There is an alternative to the sugared, chemicalized, flavor-enhanced yogurt found in the supermarket. You can grow your own yogurt culture at home — at a fraction of the cost — in a simple, never-fail yogurt incubator made from two metal cans, an electric cord, a 75-watt bulb, and a thermometer!
First find two good-sized cans of approximately the same diameter (three-pound coffee cans work well). Also get an electric cord with a light socket on one end and a plug on the other.
Now, in the bottom of one of the cans (the smaller one, if they aren't the same size), punch a hole just large enough to allow you to thread in the plug of the cord. Pull the plug all the way through the hole and leave the socket inside the can. Screw a regular 75-watt bulb (I don't think the Soft-White type will work as well) into the socket. Put the other can, bottom down, on top of the first and you're ready to go. Now for the yogurt.
Find a large clean glass jar that will fit comfortably, with space around its sides, into the top can. Fill the jar with warm milk (not too hot — about 100°-120° Fahrenheit). If you're using reconstituted (non-instant) powdered milk, add a large can of evaporated milk to the full jar. Now mix in 2 to 4 heaping tablespoons of the tastiest yogurt you can find (natural flavor is best, but the fruits work too). The more you use the faster the batch will congeal.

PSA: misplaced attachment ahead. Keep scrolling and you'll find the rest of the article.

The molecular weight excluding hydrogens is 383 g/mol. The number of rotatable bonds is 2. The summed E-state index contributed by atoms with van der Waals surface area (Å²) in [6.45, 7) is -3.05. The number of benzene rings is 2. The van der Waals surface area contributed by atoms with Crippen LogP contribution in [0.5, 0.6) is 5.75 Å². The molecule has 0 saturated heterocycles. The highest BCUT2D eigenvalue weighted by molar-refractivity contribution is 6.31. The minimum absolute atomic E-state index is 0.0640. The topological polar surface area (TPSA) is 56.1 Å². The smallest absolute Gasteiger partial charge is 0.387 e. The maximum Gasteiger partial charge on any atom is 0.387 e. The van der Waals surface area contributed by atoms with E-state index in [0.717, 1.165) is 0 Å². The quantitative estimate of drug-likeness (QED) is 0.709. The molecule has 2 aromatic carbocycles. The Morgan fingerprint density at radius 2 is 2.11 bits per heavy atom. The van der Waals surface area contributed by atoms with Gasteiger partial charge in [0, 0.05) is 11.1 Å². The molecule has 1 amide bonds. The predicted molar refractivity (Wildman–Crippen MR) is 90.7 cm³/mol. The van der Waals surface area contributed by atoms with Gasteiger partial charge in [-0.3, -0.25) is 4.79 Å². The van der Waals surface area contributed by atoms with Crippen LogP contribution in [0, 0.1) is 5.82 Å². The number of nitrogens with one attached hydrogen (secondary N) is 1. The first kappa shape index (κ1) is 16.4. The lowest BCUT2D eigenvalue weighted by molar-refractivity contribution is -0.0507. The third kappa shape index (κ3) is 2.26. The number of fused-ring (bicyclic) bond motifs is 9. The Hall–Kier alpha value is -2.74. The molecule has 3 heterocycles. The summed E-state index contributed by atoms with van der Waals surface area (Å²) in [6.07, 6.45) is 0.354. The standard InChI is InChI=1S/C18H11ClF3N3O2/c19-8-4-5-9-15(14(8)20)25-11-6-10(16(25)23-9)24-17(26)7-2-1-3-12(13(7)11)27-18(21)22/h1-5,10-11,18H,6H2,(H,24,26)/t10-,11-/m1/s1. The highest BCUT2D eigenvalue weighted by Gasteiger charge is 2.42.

Fill the top can of your incubator about half full with water warm enough to register between 110° and 120° F. on the thermometer. Set the jar in the can and check to make sure the water comes up at least even with the yogurt inside the glass container. In other words, all the yogurt should be below the level of the warm water outside. Now cover the top of the jar with a clean cloth, plug in the cord and put your incubator where it won't be disturbed for about four hours.
The 75-watt bulb should keep the temperature of the water fairly constant. Anywhere between 100° and 120° F. is OK, but just to make sure, check the water with the thermometer every once in a while the first time you make yogurt.
If for some reason a 75-watt bulb doesn't maintain the proper temperature, try one a little larger or smaller as necessary.
After four hours have passed, check the yogurt with a spoon or by tilting the jar slightly. Gently, though, or the culture might curdle. If the yogurt hasn't congealed, let it incubate another half-hour or so and test again (ours usually takes 4 1/2 hours). When the culture's consistency is to your liking, put a cover on the jar and pop it into the refrigerator. Additional incubation makes yogurt increasingly sour, so incubate yours to taste and stop. When the culture has cooled, it's all ready to eat.
Dig into the yogurt as is, with a little honey and fruit, with prunes or, whatever your imagination desires. Just don't forget to save a few spoonfuls to start your next batch!